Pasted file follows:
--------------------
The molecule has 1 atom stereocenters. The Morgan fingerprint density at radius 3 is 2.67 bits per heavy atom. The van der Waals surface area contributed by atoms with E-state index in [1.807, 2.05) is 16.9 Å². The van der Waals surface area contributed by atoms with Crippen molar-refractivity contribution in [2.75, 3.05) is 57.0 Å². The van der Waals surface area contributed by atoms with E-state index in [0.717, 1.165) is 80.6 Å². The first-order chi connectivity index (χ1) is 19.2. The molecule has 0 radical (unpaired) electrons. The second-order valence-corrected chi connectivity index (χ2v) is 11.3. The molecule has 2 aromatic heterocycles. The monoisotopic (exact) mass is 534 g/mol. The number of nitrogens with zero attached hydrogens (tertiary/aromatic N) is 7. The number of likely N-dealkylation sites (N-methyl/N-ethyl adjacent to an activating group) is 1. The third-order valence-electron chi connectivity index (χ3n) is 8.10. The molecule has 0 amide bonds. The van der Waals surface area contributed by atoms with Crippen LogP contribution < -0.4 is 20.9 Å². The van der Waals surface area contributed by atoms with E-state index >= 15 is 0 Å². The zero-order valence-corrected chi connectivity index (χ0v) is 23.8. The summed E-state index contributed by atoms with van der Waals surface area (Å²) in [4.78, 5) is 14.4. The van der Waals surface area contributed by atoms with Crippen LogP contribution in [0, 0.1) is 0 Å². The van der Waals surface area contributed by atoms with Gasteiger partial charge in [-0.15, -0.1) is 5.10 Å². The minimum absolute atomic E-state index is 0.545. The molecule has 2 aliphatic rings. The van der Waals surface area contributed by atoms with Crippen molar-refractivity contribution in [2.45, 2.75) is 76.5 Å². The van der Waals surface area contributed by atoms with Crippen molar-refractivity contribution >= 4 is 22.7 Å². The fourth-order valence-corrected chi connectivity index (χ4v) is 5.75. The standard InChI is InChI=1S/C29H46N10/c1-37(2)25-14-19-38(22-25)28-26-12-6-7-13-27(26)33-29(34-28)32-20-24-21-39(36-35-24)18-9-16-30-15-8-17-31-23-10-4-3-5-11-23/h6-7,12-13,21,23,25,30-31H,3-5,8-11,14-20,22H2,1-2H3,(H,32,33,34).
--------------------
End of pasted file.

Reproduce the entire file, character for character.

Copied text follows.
The molecule has 1 atom stereocenters. The Morgan fingerprint density at radius 3 is 2.67 bits per heavy atom. The van der Waals surface area contributed by atoms with E-state index in [1.807, 2.05) is 16.9 Å². The van der Waals surface area contributed by atoms with Crippen molar-refractivity contribution in [2.75, 3.05) is 57.0 Å². The van der Waals surface area contributed by atoms with E-state index in [0.717, 1.165) is 80.6 Å². The first-order chi connectivity index (χ1) is 19.2. The molecule has 0 radical (unpaired) electrons. The second-order valence-corrected chi connectivity index (χ2v) is 11.3. The molecule has 2 aromatic heterocycles. The monoisotopic (exact) mass is 534 g/mol. The number of nitrogens with zero attached hydrogens (tertiary/aromatic N) is 7. The number of likely N-dealkylation sites (N-methyl/N-ethyl adjacent to an activating group) is 1. The third-order valence-electron chi connectivity index (χ3n) is 8.10. The molecule has 0 amide bonds. The van der Waals surface area contributed by atoms with Crippen LogP contribution < -0.4 is 20.9 Å². The van der Waals surface area contributed by atoms with E-state index >= 15 is 0 Å². The zero-order valence-corrected chi connectivity index (χ0v) is 23.8. The summed E-state index contributed by atoms with van der Waals surface area (Å²) in [4.78, 5) is 14.4. The van der Waals surface area contributed by atoms with Crippen LogP contribution in [0, 0.1) is 0 Å². The van der Waals surface area contributed by atoms with Gasteiger partial charge in [-0.15, -0.1) is 5.10 Å². The minimum absolute atomic E-state index is 0.545. The molecule has 2 aliphatic rings. The van der Waals surface area contributed by atoms with Crippen molar-refractivity contribution in [2.45, 2.75) is 76.5 Å². The van der Waals surface area contributed by atoms with Crippen molar-refractivity contribution >= 4 is 22.7 Å². The fourth-order valence-corrected chi connectivity index (χ4v) is 5.75. The standard InChI is InChI=1S/C29H46N10/c1-37(2)25-14-19-38(22-25)28-26-12-6-7-13-27(26)33-29(34-28)32-20-24-21-39(36-35-24)18-9-16-30-15-8-17-31-23-10-4-3-5-11-23/h6-7,12-13,21,23,25,30-31H,3-5,8-11,14-20,22H2,1-2H3,(H,32,33,34).